West, Texas Rises Up Following Accident

Posted by Dan Keeney

A year ago, DPK Public Relations was called into service to help West Fertilizer communicate in the aftermath of the West, Texas industrial accident. I served as the company’s primary spokesperson and provided crisis PR response and counsel in the days, weeks and months following the accident.

When we do this type of work, it is almost always behind the scenes. The impact on people and reputations isn’t always readily apparent. Sometimes, just articulating caring and compassion in the midst of tragedy can be an end in itself.

For instance, the statement we released on behalf of West Fertilizer owner Donald Adair was published in full or excerpted by media around the world. CNN’s coverage was unusually complementary, including this quote from Martin Savidge:

I also just want to give you some of the statement that was released by the company. We heard from them for the very first time last night. It’s locally owned. I’ve heard statements from companies in aftermath of disaster before, never have I heard one so heartfelt, and it reads in part,

“The selfless sacrifice of the first responders who died trying to protect all of us is something I will never get over. I was devastated to learn that we lost one of our employees in the explosion, he bravely responded to the fire at the facility as a volunteer firefighter. I will never forget his bravery and his sacrifice or that of his colleagues who rushed to trouble. This tragedy will continue to hurt deeply for generations to come.”

That’s Donald Adair, and he is right, it will be felt in this community so much long beyond the — well, after all of us leave here.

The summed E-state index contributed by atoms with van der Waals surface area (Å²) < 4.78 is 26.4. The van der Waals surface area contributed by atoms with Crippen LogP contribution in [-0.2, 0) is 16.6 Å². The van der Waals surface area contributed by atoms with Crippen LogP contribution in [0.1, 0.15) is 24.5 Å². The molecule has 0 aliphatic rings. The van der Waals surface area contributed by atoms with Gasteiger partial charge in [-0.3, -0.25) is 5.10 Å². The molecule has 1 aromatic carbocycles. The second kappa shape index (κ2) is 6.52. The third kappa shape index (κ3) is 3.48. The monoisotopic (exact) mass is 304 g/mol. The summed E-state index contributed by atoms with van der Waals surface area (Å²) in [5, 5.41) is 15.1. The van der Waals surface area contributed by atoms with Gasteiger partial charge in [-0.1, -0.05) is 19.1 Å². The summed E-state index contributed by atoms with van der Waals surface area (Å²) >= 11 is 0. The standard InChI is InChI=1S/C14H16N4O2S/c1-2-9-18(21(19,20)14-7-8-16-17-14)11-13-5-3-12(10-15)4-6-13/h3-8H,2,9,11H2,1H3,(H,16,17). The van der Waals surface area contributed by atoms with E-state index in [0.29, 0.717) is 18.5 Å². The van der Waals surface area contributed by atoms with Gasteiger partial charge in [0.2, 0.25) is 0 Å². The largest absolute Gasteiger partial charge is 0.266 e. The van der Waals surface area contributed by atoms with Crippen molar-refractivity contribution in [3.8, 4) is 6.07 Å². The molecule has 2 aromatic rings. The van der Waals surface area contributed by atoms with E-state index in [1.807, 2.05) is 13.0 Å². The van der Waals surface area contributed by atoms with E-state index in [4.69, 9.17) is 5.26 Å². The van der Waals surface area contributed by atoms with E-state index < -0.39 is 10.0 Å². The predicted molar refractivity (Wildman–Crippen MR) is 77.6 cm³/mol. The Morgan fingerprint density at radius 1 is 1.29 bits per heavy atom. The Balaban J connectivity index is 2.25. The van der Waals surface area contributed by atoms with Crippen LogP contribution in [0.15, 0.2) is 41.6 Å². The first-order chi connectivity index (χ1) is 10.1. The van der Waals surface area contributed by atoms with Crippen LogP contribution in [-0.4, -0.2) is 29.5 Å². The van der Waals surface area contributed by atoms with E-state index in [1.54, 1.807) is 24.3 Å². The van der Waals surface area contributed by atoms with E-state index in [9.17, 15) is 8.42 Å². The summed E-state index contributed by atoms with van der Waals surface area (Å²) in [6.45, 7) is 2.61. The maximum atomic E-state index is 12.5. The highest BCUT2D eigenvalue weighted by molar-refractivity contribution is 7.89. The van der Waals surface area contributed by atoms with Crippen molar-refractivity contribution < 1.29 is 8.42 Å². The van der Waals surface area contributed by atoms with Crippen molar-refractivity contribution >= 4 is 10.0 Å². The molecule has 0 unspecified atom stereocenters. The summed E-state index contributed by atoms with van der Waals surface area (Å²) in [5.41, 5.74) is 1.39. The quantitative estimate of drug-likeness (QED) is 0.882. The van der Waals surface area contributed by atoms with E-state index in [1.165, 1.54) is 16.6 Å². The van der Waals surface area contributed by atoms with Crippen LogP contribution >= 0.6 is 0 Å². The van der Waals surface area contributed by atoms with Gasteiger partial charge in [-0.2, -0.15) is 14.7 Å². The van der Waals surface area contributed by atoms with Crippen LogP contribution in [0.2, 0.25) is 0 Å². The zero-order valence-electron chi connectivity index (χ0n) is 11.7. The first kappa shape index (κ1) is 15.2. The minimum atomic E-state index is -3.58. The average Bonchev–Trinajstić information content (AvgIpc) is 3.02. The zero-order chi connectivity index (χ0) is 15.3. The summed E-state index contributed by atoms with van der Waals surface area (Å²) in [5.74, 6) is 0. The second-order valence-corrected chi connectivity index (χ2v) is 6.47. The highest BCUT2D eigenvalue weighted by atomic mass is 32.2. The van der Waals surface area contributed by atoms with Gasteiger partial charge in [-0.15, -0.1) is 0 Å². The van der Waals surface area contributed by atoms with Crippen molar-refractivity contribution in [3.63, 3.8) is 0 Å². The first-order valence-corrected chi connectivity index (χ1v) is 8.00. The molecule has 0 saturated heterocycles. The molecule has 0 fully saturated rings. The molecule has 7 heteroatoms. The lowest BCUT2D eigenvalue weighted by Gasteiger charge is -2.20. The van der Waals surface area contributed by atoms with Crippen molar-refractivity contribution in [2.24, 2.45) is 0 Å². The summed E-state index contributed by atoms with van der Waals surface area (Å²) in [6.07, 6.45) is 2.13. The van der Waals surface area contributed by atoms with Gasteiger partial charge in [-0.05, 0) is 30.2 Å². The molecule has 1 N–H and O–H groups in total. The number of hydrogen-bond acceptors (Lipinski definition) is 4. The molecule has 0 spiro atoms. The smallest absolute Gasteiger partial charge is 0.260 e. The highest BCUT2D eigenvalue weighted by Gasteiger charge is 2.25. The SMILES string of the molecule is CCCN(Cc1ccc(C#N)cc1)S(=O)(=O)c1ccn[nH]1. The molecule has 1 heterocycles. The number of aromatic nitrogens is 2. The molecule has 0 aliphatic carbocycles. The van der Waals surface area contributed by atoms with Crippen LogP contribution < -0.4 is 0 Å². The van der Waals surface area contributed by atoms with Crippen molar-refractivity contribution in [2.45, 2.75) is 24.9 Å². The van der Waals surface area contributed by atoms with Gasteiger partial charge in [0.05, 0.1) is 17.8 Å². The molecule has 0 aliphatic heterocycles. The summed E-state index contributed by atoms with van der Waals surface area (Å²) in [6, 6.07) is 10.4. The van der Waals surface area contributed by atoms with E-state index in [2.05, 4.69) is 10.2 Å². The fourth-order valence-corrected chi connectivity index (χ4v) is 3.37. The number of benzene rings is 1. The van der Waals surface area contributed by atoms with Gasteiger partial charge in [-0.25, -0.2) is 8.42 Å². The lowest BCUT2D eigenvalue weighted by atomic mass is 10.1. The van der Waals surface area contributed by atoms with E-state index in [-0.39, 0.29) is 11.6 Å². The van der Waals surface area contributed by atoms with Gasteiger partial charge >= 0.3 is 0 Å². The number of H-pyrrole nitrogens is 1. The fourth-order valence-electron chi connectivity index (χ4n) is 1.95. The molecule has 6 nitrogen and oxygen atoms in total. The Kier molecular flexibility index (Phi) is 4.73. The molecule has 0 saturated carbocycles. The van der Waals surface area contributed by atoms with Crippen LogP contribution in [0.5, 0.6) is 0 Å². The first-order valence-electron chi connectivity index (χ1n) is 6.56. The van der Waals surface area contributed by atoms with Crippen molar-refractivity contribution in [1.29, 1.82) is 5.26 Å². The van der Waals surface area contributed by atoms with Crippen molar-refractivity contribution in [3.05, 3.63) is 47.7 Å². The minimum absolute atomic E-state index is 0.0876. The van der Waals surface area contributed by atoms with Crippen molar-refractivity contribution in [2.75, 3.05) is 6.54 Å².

Also worth reading is, “Texas town holds no grudge against exploded fertilizer plant owner,” from Reuters.

Crisis public relations relies on authenticity and follow-through. In the case of West Fertilizer, we vowed to do everything we could to help investigators piece together what happened so no other community would ever have to go through this. It was a promise kept and I’m proud of that.

One year later, it is extremely heartening to see the progress being made by the community of West. WFAA TV’s documentary, “Rise Up, West,” does a good job of capturing the impact this event had on the town and how the town responded bravely. Everyone in West can be proud of what they have accomplished and what they’ve preserved.

I have to assume that whoever came up with the theme for the West High School Football Team is a fan of Bruce Springsteen, although I haven’t seen anything that overtly makes the connection to the term, “Rise Up,” and Springsteen’s “My City of Ruins.” The words below apply to West, Texas just as they did to Manhattan after 9/11:

“My City of Ruins”

There is a blood red circle
On the cold dark ground
And the rain is falling down
The church door’s thrown open
I can hear the organ’s song
But the congregation’s gone
My city of ruins
My city of ruins

Now the sweet bells of mercy
Drift through the evening trees
Young men on the corner
Like scattered leaves,
The boarded up windows,
The empty streets
While my brother’s down on his knees
My city of ruins
My city of ruins

Come on, rise up! Come on, rise up!
Come on, rise up! Come on, rise up!
Come on, rise up! Come on, rise up!

Now’s there’s tears on the pillow
Darlin’ where we slept
And you took my heart when you left
Without your sweet kiss
My soul is lost, my friend
Tell me how do I begin again?
My city’s in ruins
My city’s in ruins

Now with these hands,
With these hands,
With these hands,
I pray Lord
With these hands,
With these hands,
I pray for the strength, Lord
With these hands,
With these hands,
I pray for the faith, Lord
We pray for your love, Lord
We pray for the lost, Lord
We pray for this world, Lord
We pray for the strength, Lord
We pray for the strength, Lord

Come on
Come on
Come on, rise up
Come on, rise up
Come on, rise up
Come on, rise up
Come on, rise up
Come on, rise up
Come on, rise up
Come on, rise up
Come on, rise up

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This entry was posted on Monday, April 14th, 2014 at 4:08 pm and is filed under Crisis PR, PR Stories. You can follow any responses to this entry through the RSS 2.0 feed. You can leave a response, or trackback from your own site.

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